Thursday, March 4, 2010

John Voigt. Outsider Bass.

John Voigt.
Outsider Bass.
Moonfood Records.
MF 0010.

This is unique on a number of levels beginning with the hand painted covers and 
John's own liner notes that are like snippets of his literary aspect.  The cover painting is its own layer as it effaces the background of John performing in front of Pollack paintings exhibited at the old ICA location

There is an aspect of Musique Concrete, not in the sense that any of the sounds have been tape manipulated but in the very astute use of multi-track and emerging digital recording to convey ideas in times and places of slender resources. It is, on the whole, a studio project and serves as a vivid exposition of 
John's thinking as a composer in some oscillation between composition and improvisation.

Then we have his capacity to make a drum kit of the thing and the appearance of one of his cartoon voices which rival the potentials of Mel Blanc.
John gave me a summary of its aspects in an aside at a recent gallery show with Matt Lavelle and Syd Smart. It consists of a set of core metaphors that loom large in his method evolution. The pieces are metaphors for defining moments and music phenomena that draws his ear. They have elements of love-hate tensions.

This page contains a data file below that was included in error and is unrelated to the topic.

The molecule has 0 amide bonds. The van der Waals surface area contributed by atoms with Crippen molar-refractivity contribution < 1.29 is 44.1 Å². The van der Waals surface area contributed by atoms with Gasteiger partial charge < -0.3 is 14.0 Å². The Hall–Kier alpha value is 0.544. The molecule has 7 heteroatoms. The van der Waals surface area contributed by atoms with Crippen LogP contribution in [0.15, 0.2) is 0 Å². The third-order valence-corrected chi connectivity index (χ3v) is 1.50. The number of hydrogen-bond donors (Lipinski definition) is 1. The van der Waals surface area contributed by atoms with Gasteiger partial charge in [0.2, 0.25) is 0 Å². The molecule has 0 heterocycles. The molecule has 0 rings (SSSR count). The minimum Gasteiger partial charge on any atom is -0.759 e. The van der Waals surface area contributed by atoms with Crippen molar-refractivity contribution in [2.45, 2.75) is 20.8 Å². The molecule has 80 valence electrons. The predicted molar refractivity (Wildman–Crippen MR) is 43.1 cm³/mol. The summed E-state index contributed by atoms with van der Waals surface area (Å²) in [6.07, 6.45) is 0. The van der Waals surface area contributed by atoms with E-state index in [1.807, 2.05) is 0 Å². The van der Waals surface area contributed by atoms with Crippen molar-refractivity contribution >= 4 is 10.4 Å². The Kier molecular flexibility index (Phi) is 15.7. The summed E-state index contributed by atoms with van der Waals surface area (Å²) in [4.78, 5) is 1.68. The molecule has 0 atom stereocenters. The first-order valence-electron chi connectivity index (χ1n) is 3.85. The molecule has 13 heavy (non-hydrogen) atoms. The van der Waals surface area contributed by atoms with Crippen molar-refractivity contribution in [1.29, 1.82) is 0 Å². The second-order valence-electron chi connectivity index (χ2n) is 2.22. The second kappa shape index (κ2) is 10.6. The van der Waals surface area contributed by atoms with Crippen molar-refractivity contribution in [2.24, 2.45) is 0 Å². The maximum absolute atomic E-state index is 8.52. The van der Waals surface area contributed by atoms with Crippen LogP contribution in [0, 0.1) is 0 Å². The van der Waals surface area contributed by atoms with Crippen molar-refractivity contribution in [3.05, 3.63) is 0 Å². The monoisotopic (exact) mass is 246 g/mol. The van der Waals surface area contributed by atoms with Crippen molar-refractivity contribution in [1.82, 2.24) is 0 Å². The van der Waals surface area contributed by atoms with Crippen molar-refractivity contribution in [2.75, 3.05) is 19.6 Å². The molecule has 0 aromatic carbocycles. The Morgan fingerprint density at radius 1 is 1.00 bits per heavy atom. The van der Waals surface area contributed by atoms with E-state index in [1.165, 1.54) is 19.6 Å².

Overall, the structure is like a suite within a suite that circles back. In the beginning and end there is Charles Parker. The pendulum swings back and forth between the plucked and the bowed, between the percussive and harmonic with visits to melodic deftly dispersed.

It is likely to be a valuable reference for all string players seeking promptings for invention and for the rest of us who keep our ears fully engaged, it repays visits very well.

1. First Intimation of the Death of Charles Parker.

"..for solo bass with bow, (hair & nut). Extrapolated from King Pleasure's lyrics to Parker's Mood wherein the lyricist foresaw the demise of the father-creator of modern jazz."

This is one of the few pieces that might be part of Johns performance array. He made it from metaphor memories of hearing King Pleasure early in life. Laying in a crib with King Pleasure on the radio puts vocals and lyrics in focus and the instruments might seem to be an alien churning.

2. In Homage of Krupa: In Which A Traveling Band of Basses Plays the Music of Old Jazz Cats...

"..the string bass can be the most handsome of percussion instruments. The full subtitle of the piece is: